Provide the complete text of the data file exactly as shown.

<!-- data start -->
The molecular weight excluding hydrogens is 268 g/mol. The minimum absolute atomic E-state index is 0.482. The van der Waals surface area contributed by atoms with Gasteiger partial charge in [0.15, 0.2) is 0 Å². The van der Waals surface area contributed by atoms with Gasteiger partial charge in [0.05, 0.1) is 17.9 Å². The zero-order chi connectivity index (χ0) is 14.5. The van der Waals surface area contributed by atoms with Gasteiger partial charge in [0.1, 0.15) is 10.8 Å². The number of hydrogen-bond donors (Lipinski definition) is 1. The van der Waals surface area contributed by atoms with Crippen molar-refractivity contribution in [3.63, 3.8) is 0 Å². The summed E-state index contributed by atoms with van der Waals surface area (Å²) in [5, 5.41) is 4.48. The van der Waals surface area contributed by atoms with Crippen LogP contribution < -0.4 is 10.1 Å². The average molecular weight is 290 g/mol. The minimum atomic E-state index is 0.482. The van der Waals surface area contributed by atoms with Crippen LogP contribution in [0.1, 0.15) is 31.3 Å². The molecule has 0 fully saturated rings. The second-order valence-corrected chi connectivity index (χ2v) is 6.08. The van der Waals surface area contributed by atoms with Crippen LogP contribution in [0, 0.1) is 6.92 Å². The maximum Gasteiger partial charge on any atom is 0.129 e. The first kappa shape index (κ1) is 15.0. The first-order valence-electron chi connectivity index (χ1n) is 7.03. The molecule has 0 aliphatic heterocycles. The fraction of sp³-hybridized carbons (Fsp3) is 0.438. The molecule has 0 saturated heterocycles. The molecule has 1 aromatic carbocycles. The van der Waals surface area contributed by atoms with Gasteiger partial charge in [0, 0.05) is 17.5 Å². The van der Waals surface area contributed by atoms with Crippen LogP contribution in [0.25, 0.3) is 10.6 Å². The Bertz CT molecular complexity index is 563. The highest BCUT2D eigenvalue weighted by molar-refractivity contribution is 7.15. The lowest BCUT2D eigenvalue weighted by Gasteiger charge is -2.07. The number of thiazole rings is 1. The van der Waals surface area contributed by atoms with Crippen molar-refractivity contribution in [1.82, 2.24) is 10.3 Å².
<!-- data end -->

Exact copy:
The molecular weight excluding hydrogens is 268 g/mol. The minimum absolute atomic E-state index is 0.482. The van der Waals surface area contributed by atoms with Gasteiger partial charge in [0.15, 0.2) is 0 Å². The van der Waals surface area contributed by atoms with Gasteiger partial charge in [0.05, 0.1) is 17.9 Å². The zero-order chi connectivity index (χ0) is 14.5. The van der Waals surface area contributed by atoms with Gasteiger partial charge in [0.1, 0.15) is 10.8 Å². The number of hydrogen-bond donors (Lipinski definition) is 1. The van der Waals surface area contributed by atoms with Crippen molar-refractivity contribution in [3.63, 3.8) is 0 Å². The summed E-state index contributed by atoms with van der Waals surface area (Å²) in [5, 5.41) is 4.48. The van der Waals surface area contributed by atoms with Crippen LogP contribution < -0.4 is 10.1 Å². The average molecular weight is 290 g/mol. The minimum atomic E-state index is 0.482. The van der Waals surface area contributed by atoms with Crippen LogP contribution in [0.1, 0.15) is 31.3 Å². The molecule has 0 fully saturated rings. The second-order valence-corrected chi connectivity index (χ2v) is 6.08. The van der Waals surface area contributed by atoms with Crippen LogP contribution in [0, 0.1) is 6.92 Å². The maximum Gasteiger partial charge on any atom is 0.129 e. The first kappa shape index (κ1) is 15.0. The first-order valence-electron chi connectivity index (χ1n) is 7.03. The molecule has 0 aliphatic heterocycles. The fraction of sp³-hybridized carbons (Fsp3) is 0.438. The molecule has 0 saturated heterocycles. The molecule has 1 aromatic carbocycles. The van der Waals surface area contributed by atoms with Gasteiger partial charge in [0, 0.05) is 17.5 Å². The van der Waals surface area contributed by atoms with Crippen LogP contribution in [0.25, 0.3) is 10.6 Å². The Bertz CT molecular complexity index is 563. The highest BCUT2D eigenvalue weighted by molar-refractivity contribution is 7.15. The lowest BCUT2D eigenvalue weighted by Gasteiger charge is -2.07. The number of thiazole rings is 1. The van der Waals surface area contributed by atoms with Crippen molar-refractivity contribution in [1.82, 2.24) is 10.3 Å².